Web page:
Pilatus Aircraft announced here an expanding suite of maintenance support choices for PC-12 customers under the umbrella name of ServiceWorx. Options include PlaneTrax Electronic Maintenance & Flight Data Tracking and Diagnostix Propulsion Monitoring. Both programs are offered at no charge to customers of new PC-12s for the first year of ownership ($2,000 annually thereafter for PlaneTrax; $995 annually for Diagnostix).
The Parker Hannifin Aircraft Wheel and Brake Division of Parker Aerospace announced a guaranteed cost-per-brake-landing (CPBL) program for Pilatus PC-12 and PC-12/45 turboprops with Cleveland-brand steel brakes.
At the Pilatus shareholder meeting earlier this year, triumphant chairman Oscar Schwenk declared, “In 2007, we sold more aircraft, we achieved a higher turnover, we attained a better operating result and we have a larger order backlog than ever!” With sales of the PC-12 pressurized business utility single turboprop aircraft peaking above output capacity for several consecutive years and trainer sales picking up, the Swiss manufacturer is truly
The next-generation version of the Pilatus PC-12 is certified and deliveries have begun, so the single-engine turboprop is dropping off the In The Works chart.
In another unexpected change at the top of an airframe company last month, Oscar Schwenk, president and CEO of Pilatus Aircraft of Stans, Switzerland, abruptly replaced Angelo Fiataruolo as CEO of Pilatus Business Aircraft, the Broomfield, Colo., subsidiary responsible for the marketing of the PC-12 turboprop single in North and South America.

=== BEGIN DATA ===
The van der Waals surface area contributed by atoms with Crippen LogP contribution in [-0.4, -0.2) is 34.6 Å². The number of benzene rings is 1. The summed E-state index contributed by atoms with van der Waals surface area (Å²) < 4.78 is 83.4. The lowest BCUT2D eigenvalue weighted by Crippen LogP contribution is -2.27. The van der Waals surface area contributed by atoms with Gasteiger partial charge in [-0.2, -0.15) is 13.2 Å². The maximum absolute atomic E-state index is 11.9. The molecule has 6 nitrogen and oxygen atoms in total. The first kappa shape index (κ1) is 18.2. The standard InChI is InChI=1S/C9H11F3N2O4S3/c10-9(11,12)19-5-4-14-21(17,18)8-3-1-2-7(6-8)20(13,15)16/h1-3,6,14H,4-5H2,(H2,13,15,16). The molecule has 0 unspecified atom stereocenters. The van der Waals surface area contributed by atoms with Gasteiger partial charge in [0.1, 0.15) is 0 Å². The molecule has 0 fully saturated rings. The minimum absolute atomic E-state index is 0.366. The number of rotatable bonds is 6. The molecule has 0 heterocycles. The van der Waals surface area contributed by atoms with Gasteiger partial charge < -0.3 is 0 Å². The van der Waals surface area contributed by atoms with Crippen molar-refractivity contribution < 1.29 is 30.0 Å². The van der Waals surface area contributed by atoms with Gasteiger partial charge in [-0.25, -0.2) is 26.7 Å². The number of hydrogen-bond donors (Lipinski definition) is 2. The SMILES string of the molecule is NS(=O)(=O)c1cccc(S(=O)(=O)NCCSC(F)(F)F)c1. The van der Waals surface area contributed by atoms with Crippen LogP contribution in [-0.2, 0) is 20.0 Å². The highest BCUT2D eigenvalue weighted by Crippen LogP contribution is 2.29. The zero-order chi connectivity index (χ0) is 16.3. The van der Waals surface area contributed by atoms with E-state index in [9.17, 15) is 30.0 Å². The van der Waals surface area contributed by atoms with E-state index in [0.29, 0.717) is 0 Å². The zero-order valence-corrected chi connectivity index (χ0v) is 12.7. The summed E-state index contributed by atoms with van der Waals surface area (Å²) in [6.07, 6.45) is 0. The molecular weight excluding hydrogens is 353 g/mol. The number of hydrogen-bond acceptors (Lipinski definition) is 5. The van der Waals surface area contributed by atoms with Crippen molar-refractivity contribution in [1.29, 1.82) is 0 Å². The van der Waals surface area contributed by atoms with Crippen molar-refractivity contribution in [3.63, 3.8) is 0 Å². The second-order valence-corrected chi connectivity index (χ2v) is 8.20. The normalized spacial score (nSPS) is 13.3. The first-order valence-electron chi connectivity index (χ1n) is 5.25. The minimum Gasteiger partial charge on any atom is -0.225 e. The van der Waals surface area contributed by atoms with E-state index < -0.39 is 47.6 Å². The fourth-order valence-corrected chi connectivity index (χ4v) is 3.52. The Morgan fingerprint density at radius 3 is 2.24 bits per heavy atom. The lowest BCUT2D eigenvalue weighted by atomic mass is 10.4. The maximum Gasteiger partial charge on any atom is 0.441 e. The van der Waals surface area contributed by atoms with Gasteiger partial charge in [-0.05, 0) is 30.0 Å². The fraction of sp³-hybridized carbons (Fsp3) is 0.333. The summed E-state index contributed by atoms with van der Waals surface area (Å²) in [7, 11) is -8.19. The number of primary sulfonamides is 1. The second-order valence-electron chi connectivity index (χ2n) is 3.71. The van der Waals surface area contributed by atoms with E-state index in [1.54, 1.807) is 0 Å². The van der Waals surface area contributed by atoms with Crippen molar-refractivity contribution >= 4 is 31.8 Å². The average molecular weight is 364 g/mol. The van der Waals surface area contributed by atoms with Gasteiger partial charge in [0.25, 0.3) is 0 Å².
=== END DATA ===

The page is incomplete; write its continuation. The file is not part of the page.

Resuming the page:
The Republic of Singapore Air Force is the first export customer for the latest Pilatus PC-21 turboprop trainer, developed to train pilots to front-line fighter level without intermediate training on a jet. Singapore’s new training program also is innovative on another level–under its private-public structure, Lockheed Martin serves as the main contractor, supplying all the infrastructure and leaving only the teaching to the military.
Originally scheduled for certification by the end of last year, the newest version of the Pilatus PC-12 is now slated for certification early this year, with customer deliveries to follow in the second quarter.
Pilatus Aircraft in Broomfield, Colo., reports that the FAA has certified an avionics package that enables the PC-12 turboprop single to meet the RVSM requirements that will expand to North America and South America on January 20. Included in the package are two Honeywell AM-250 altimeters coupled to the altitude pre-selector and a dual pitot-static system. An RVSM system upgrade is also available for existing PC-12s.
Pilatus Aircraft marked a major milestone on January 14 by delivering the 500th PC-12 after some 10 years of production of the big turboprop single in Stans, Switzerland. This particular airplane was delivered by Pilatus Business Aircraft in Broomfield, Colo., to Scott Archer, managing director of Scottsdale, Ariz.-based Barclay Group, a commercial real estate company that has carved out a niche among Arizona’s retail developers.
At least one manufacturer of turbine singles believes it has waited long enough for Europe’s Joint Aviation Authorities (JAA) to adopt proposed rules (NPA-29) setting out the requirements for JAA-member states to approve commercial operations in singles in IFR conditions (SEIFR). In fact, Switzerland-based Pilatus Aircraft decided to take the matter into its own hands.